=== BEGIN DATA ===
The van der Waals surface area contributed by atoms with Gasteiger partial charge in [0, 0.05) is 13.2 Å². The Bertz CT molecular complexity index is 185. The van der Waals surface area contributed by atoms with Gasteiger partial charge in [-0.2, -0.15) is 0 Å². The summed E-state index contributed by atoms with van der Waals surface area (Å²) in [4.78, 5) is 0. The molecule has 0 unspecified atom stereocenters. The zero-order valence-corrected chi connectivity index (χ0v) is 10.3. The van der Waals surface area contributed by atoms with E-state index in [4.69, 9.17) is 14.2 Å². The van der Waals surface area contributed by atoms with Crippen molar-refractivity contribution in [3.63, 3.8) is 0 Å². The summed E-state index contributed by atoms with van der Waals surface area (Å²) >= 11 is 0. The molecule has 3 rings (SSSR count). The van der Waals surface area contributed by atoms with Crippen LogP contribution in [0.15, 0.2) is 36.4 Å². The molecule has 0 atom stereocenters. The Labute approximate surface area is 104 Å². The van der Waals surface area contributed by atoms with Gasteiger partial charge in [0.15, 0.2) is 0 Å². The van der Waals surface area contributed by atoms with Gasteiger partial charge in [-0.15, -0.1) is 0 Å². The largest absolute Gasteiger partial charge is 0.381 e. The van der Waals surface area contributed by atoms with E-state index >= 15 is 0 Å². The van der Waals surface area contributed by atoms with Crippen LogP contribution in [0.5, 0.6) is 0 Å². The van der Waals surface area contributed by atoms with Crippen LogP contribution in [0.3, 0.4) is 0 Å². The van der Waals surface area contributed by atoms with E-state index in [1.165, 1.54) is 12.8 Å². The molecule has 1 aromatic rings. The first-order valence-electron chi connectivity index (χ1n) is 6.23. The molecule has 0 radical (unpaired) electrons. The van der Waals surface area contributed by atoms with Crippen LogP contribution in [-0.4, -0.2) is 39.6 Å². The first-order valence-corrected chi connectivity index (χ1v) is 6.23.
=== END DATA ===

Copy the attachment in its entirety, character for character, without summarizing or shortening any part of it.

The van der Waals surface area contributed by atoms with Gasteiger partial charge in [0, 0.05) is 13.2 Å². The Bertz CT molecular complexity index is 185. The van der Waals surface area contributed by atoms with Gasteiger partial charge in [-0.2, -0.15) is 0 Å². The summed E-state index contributed by atoms with van der Waals surface area (Å²) in [4.78, 5) is 0. The molecule has 0 unspecified atom stereocenters. The zero-order valence-corrected chi connectivity index (χ0v) is 10.3. The van der Waals surface area contributed by atoms with E-state index in [4.69, 9.17) is 14.2 Å². The van der Waals surface area contributed by atoms with Crippen molar-refractivity contribution in [3.63, 3.8) is 0 Å². The summed E-state index contributed by atoms with van der Waals surface area (Å²) >= 11 is 0. The molecule has 3 rings (SSSR count). The van der Waals surface area contributed by atoms with Crippen LogP contribution in [0.15, 0.2) is 36.4 Å². The molecule has 0 atom stereocenters. The Labute approximate surface area is 104 Å². The van der Waals surface area contributed by atoms with Gasteiger partial charge in [0.15, 0.2) is 0 Å². The van der Waals surface area contributed by atoms with Gasteiger partial charge in [-0.15, -0.1) is 0 Å². The largest absolute Gasteiger partial charge is 0.381 e. The van der Waals surface area contributed by atoms with E-state index >= 15 is 0 Å². The van der Waals surface area contributed by atoms with Crippen LogP contribution in [0.5, 0.6) is 0 Å². The van der Waals surface area contributed by atoms with Crippen LogP contribution in [0.3, 0.4) is 0 Å². The van der Waals surface area contributed by atoms with E-state index in [1.165, 1.54) is 12.8 Å². The molecule has 1 aromatic rings. The first-order valence-electron chi connectivity index (χ1n) is 6.23. The molecule has 0 radical (unpaired) electrons. The van der Waals surface area contributed by atoms with Crippen LogP contribution in [-0.4, -0.2) is 39.6 Å². The first-order valence-corrected chi connectivity index (χ1v) is 6.23.